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How to teach classic literature without reinforcing gender stereotypes.

Updated: Sep 11, 2020

Opportunities and Challenges to Teaching Classic Literature

Teaching classic literature offers opportunities while presenting unique challenges to the learning process. These works are generally well-written, provide vast opportunities for discussion and examination, and are reasonably priced for educators to obtain and use in their classrooms. The texts are typically free and numerous teaching aids have already been formulated around them. They are stellar material, free to use, and easily obtainable. Unfortunately, these works may include gender stereotypes that are detrimental to the educational process for many of the students.

It is important that all genders receive fair treatment in the classroom, especially in the literature that they are asked to read and examine. Genders may receive inequitable treatment in texts or be excluded from them all together.

How do we teach classic literature without reinforcing gender stereotypes?

The best solution is that our authors, creators, and artists begin to think about gender balance in their narratives. Future stories should be created with gender identities being balanced and inconsequential to the character development. Refocus LLC truly wishes to inspire current and future writers to take into account the gender balance in their work and portrayal of their characters.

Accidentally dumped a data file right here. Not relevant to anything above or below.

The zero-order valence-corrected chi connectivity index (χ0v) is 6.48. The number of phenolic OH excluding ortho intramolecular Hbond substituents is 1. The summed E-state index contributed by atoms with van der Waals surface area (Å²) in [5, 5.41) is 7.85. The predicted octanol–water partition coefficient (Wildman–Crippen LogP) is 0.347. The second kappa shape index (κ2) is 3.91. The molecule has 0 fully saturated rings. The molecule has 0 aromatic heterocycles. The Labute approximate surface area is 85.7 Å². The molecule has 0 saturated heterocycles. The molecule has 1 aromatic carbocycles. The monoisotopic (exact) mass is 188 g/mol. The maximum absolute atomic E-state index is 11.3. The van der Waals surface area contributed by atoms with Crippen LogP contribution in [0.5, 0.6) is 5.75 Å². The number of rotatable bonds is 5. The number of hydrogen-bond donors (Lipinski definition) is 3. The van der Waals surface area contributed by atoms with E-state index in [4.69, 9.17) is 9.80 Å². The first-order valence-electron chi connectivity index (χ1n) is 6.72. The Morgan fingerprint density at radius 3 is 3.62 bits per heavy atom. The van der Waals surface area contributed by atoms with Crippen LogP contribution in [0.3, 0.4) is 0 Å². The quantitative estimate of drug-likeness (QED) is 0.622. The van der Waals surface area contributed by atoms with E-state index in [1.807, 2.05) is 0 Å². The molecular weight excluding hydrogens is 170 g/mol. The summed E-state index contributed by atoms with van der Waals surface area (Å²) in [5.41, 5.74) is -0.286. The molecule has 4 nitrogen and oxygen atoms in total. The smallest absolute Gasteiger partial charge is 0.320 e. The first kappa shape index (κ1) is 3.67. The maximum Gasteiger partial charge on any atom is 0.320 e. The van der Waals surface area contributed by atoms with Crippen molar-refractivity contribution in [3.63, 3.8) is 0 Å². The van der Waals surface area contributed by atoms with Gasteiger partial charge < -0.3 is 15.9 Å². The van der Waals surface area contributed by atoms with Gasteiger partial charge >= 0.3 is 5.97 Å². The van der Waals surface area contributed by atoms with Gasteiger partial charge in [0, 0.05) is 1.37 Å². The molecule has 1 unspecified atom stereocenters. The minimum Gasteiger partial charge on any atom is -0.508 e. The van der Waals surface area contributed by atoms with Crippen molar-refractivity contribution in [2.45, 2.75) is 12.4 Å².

Refocused Literature

In the meantime, we need to get refocused classic literature into our schools to help balance out how genders are represented and if they are represented at all. Refocused Literature by takes classic works (particularly ones that are taught in the classroom) and reverses the gender roles. By providing both versions to students, the students can read the story in their preferred gender. Character names are not changed; thus, there is no hindrance to discuss the story in class (everyone will be talking about the same character).

With $5 and a copy machine, an entire classroom of books can be printed that will present classic literature in its original form and with genders reversed. This destroys the confines of gender stereotypes and allows students to see the importance of narratives from multiple perspectives (perhaps inspiring them to create narratives that do not need to be refocused).

This is the first step in the right direction towards balanced representation in the classroom and hopefully begins gender equality discussions leading to future changes of how genders are represented.



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